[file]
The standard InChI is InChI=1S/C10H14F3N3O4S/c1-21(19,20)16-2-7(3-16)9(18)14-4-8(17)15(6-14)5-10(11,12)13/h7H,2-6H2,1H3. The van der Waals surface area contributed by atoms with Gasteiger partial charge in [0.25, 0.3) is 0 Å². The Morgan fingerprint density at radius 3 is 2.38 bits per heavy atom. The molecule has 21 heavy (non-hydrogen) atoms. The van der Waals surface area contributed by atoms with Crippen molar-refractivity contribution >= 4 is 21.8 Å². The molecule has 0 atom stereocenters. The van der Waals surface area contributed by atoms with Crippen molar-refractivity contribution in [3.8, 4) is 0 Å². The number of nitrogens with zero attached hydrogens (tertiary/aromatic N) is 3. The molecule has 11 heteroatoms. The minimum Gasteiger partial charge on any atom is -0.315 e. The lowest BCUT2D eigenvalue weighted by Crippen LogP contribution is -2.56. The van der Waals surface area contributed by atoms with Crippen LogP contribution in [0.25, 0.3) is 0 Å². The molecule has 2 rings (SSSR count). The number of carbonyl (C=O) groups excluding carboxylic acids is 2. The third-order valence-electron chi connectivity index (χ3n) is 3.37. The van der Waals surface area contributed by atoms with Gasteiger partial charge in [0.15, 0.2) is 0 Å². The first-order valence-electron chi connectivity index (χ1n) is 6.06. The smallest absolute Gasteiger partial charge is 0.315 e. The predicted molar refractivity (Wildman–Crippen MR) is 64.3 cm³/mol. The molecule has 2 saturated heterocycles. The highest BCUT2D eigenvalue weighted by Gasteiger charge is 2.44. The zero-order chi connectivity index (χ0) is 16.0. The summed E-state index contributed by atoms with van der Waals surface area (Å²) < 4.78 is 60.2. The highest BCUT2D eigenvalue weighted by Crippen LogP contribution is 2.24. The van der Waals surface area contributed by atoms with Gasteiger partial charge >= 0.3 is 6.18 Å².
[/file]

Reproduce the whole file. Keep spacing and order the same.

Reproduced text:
The standard InChI is InChI=1S/C10H14F3N3O4S/c1-21(19,20)16-2-7(3-16)9(18)14-4-8(17)15(6-14)5-10(11,12)13/h7H,2-6H2,1H3. The van der Waals surface area contributed by atoms with Gasteiger partial charge in [0.25, 0.3) is 0 Å². The Morgan fingerprint density at radius 3 is 2.38 bits per heavy atom. The molecule has 21 heavy (non-hydrogen) atoms. The van der Waals surface area contributed by atoms with Crippen molar-refractivity contribution >= 4 is 21.8 Å². The molecule has 0 atom stereocenters. The van der Waals surface area contributed by atoms with Crippen molar-refractivity contribution in [3.8, 4) is 0 Å². The number of nitrogens with zero attached hydrogens (tertiary/aromatic N) is 3. The molecule has 11 heteroatoms. The minimum Gasteiger partial charge on any atom is -0.315 e. The lowest BCUT2D eigenvalue weighted by Crippen LogP contribution is -2.56. The van der Waals surface area contributed by atoms with Crippen LogP contribution in [0.25, 0.3) is 0 Å². The molecule has 2 rings (SSSR count). The number of carbonyl (C=O) groups excluding carboxylic acids is 2. The third-order valence-electron chi connectivity index (χ3n) is 3.37. The van der Waals surface area contributed by atoms with Gasteiger partial charge in [0.15, 0.2) is 0 Å². The first-order valence-electron chi connectivity index (χ1n) is 6.06. The smallest absolute Gasteiger partial charge is 0.315 e. The predicted molar refractivity (Wildman–Crippen MR) is 64.3 cm³/mol. The molecule has 2 saturated heterocycles. The highest BCUT2D eigenvalue weighted by Gasteiger charge is 2.44. The zero-order chi connectivity index (χ0) is 16.0. The summed E-state index contributed by atoms with van der Waals surface area (Å²) < 4.78 is 60.2. The highest BCUT2D eigenvalue weighted by Crippen LogP contribution is 2.24. The van der Waals surface area contributed by atoms with Gasteiger partial charge >= 0.3 is 6.18 Å².